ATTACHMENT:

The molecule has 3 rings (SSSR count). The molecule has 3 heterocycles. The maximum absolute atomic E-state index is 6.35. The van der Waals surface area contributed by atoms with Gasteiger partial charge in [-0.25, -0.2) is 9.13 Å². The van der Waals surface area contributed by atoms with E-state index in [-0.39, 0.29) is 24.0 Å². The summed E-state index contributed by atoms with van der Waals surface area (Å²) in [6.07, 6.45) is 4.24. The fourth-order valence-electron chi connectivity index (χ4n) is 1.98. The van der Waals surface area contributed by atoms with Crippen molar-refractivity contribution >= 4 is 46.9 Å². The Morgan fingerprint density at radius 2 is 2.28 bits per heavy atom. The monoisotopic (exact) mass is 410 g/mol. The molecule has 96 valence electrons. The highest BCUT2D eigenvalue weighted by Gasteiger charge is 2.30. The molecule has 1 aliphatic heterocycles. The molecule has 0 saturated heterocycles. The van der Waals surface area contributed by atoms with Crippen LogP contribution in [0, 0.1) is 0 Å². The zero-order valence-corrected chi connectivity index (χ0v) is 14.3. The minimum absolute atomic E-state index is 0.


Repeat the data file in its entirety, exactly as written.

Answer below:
The molecule has 3 rings (SSSR count). The molecule has 3 heterocycles. The maximum absolute atomic E-state index is 6.35. The van der Waals surface area contributed by atoms with Gasteiger partial charge in [-0.25, -0.2) is 9.13 Å². The van der Waals surface area contributed by atoms with E-state index in [-0.39, 0.29) is 24.0 Å². The summed E-state index contributed by atoms with van der Waals surface area (Å²) in [6.07, 6.45) is 4.24. The fourth-order valence-electron chi connectivity index (χ4n) is 1.98. The van der Waals surface area contributed by atoms with Crippen molar-refractivity contribution >= 4 is 46.9 Å². The Morgan fingerprint density at radius 2 is 2.28 bits per heavy atom. The monoisotopic (exact) mass is 410 g/mol. The molecule has 96 valence electrons. The highest BCUT2D eigenvalue weighted by Gasteiger charge is 2.30. The molecule has 1 aliphatic heterocycles. The molecule has 0 saturated heterocycles. The van der Waals surface area contributed by atoms with Crippen LogP contribution in [0, 0.1) is 0 Å². The zero-order valence-corrected chi connectivity index (χ0v) is 14.3. The minimum absolute atomic E-state index is 0.